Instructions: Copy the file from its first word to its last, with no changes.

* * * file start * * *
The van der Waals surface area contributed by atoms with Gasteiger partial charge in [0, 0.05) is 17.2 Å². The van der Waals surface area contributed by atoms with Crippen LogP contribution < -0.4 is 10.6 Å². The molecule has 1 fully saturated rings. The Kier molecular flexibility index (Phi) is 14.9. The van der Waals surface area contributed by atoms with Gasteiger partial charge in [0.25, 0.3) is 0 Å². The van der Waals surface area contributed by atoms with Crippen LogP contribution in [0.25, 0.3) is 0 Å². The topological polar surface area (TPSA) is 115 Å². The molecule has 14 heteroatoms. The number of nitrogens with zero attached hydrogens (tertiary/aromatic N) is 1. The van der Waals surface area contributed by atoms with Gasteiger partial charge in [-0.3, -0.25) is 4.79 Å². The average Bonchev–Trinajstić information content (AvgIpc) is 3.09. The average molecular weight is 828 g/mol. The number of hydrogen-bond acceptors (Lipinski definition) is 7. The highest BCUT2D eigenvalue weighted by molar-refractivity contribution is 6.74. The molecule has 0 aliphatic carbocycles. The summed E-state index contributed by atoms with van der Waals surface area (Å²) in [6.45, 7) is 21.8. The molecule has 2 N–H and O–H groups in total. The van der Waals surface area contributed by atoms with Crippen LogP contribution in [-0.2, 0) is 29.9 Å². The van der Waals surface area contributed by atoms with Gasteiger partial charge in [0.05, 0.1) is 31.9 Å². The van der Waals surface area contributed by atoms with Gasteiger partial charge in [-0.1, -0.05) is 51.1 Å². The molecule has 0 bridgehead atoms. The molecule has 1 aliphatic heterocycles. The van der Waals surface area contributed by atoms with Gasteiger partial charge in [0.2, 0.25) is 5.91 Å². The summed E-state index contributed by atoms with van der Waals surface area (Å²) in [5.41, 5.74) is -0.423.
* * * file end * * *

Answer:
The van der Waals surface area contributed by atoms with Gasteiger partial charge in [0, 0.05) is 17.2 Å². The van der Waals surface area contributed by atoms with Crippen LogP contribution < -0.4 is 10.6 Å². The molecule has 1 fully saturated rings. The Kier molecular flexibility index (Phi) is 14.9. The van der Waals surface area contributed by atoms with Gasteiger partial charge in [0.25, 0.3) is 0 Å². The van der Waals surface area contributed by atoms with Crippen LogP contribution in [0.25, 0.3) is 0 Å². The topological polar surface area (TPSA) is 115 Å². The molecule has 14 heteroatoms. The number of nitrogens with zero attached hydrogens (tertiary/aromatic N) is 1. The van der Waals surface area contributed by atoms with Gasteiger partial charge in [-0.3, -0.25) is 4.79 Å². The average Bonchev–Trinajstić information content (AvgIpc) is 3.09. The average molecular weight is 828 g/mol. The number of hydrogen-bond acceptors (Lipinski definition) is 7. The highest BCUT2D eigenvalue weighted by molar-refractivity contribution is 6.74. The molecule has 0 aliphatic carbocycles. The summed E-state index contributed by atoms with van der Waals surface area (Å²) in [6.45, 7) is 21.8. The molecule has 2 N–H and O–H groups in total. The van der Waals surface area contributed by atoms with Crippen LogP contribution in [-0.2, 0) is 29.9 Å². The van der Waals surface area contributed by atoms with Gasteiger partial charge in [0.05, 0.1) is 31.9 Å². The van der Waals surface area contributed by atoms with Gasteiger partial charge in [-0.1, -0.05) is 51.1 Å². The molecule has 0 bridgehead atoms. The molecule has 1 aliphatic heterocycles. The van der Waals surface area contributed by atoms with Gasteiger partial charge in [0.2, 0.25) is 5.91 Å². The summed E-state index contributed by atoms with van der Waals surface area (Å²) in [5.41, 5.74) is -0.423.